6. Video-assisted thoracoscopic surgery: this is a minimal invasive method entailing a short hospital stay.
  7. VATS lobectomy: an advanced surgical technique, with minimal invasion, VAT lobectomy, is a swift method coupled with quicker recovery.

Post operative care for lung cancer

  • After the operation, a chest tube will be left in place to drain blood or any discharges. It also assists the lungs to fill back air. The chest tube would be kept in place for several days.
  • Adjuvant chemotherapy is necessary for non-small cell lung cancers, after the surgery has been performed. This is especially necessary if the lymph nodes in the tissue that is excised out, or in the mediastinum, or in the peri-tracheal region show evidence of cancer spread. Adjuvant chemotherapy improves survival rate.
  • Following the surgery, occurrence of pain is very common. Adequate analgesics will be provided to combat pain. Occasionally pain could occur months after the surgery, as the nerves start to grow back.
  • Performing breathing exercises are critical to the prevention of respiratory infections, especially pneumonia, and to improve lung capacity.

Possible complications of a lung cancer surgery

  • Infections
  • Bleeding
  • Formation of blood clots
  • Collapse of the lung
  • Harm to surrounding structures

Chemotherapy for lung cancer management

  • Small cell lung cancer is managed better through chemotherapy (coupled with radiotherapy). This is because, small cell lung carcinoma spreads fast, and surgery is not very beneficial except in very small growths.
  • The regimen comprises of drugs – cisplastin, and etoposide.

Radiotherapy for lung cancer management

  • Radiotherapy is often given in conjunct with chemotherapy.
  • It is used as a curative therapy for non-small cell lung carcinoma.

Radical radiotherapy

High intensity radiotherapy is called radical radiotherapy.

CHART

CHART is Continuous Hyper-fractionated Accelerated Radio-Therapy. It is an improvement over radical radiotherapy, wherein, a high dose of radiotherapy is given for a shorter period of time.

Palliative radiotherapy

For small cell lung carcinoma and for non-small cell lung carcinoma, small doses of radiation are used for symptomatic management and the alleviation of the symptoms.

Brachytherapy

Brachytheraapy is a form of localized radiation therapy to the chest. It is given directly inside the airway, especially in certain cases of lung cancer, which contraindicates surgical intervention and blocks a large airway.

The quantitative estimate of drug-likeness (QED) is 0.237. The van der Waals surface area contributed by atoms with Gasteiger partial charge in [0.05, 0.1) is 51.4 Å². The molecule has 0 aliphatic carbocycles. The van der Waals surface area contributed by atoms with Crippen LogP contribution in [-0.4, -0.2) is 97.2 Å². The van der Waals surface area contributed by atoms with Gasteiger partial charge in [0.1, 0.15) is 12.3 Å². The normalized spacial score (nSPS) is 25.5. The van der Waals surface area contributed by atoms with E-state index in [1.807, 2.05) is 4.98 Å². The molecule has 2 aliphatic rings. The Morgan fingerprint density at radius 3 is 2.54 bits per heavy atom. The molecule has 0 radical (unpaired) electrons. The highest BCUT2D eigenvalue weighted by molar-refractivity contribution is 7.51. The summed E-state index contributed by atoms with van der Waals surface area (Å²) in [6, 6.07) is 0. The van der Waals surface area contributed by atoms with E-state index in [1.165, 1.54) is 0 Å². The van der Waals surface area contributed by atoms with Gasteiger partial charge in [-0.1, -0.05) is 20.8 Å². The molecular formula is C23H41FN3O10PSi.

Interventional radiotherapy

Interventional radiotherapy or radio-frequency ablation is useful in the management of bronchogenic carcinoma (cancer developing within the bronchus). This technique is carried out by inserting a tiny heat probe into the tumor growth, to kill the cancer cells.

Lung cancer management in India

As health care costs skyrocket, patients in the developed countries look overseas for medical and surgical treatments. India is reputed for quality health care services at affordable rates. Skilled doctors and surgeons, and high-end equipments and procedures make India a haven for medical tourists.

Lung cancer management in South Korea

South Korea has surfaced as a desired location for medical tourism, since it scores in the departments of superior medical and health care, both, in terms of skilled medical personnel and ultra-modern and technologically advanced apparatus, good post operative care facilities and reduced occurrences of complications, low costs, and an easy accessibility.

Lung Cancer Management in Mexico

Mexico is capitalizing on its low costs, and highly trained doctors and man power, and its close proximity to the United States of America, to exert a pull on patients.

Lung cancer management in Turkey

Medical and surgical management in Turkey is not only swift, but also, costs a portion of what would be charged in the United States or Europe. It is an important health care provider, with established world class surgical, and chemo-radiotherapy practices in the sphere of oncology and cancer treatment.

Lung cancer management in Jordan:

The accessibility of extremely qualified, skilled, and experienced surgeons, united with the use of latest technological innovations and procedures has made Jordan a top medical tourism destination for cancer management. The medical team provides good post-operative care and also promises fewer occurrences of complications.

Resources:

Cyberknife in India
Cyberknife at Anadolu Medical Center, Turkey
Chemotherapy Treatment (CHOP) Abroad
RCHOP Chemotherapy
Cyberknife Cancer Radiotherapy Overseas Radical Gastrectomy Surgery Abroad
Mastectomy Surgery Abroad
Total Pelvic Exenteration Abroad
Cervical Cancer Treatment Abroad

Medical Tourism Corporation facilitates lung cancer treatment abroad in Europe, India and other overseas world-class oncology treatment destinations.

Facebook IconYouTube IconTwitter Icon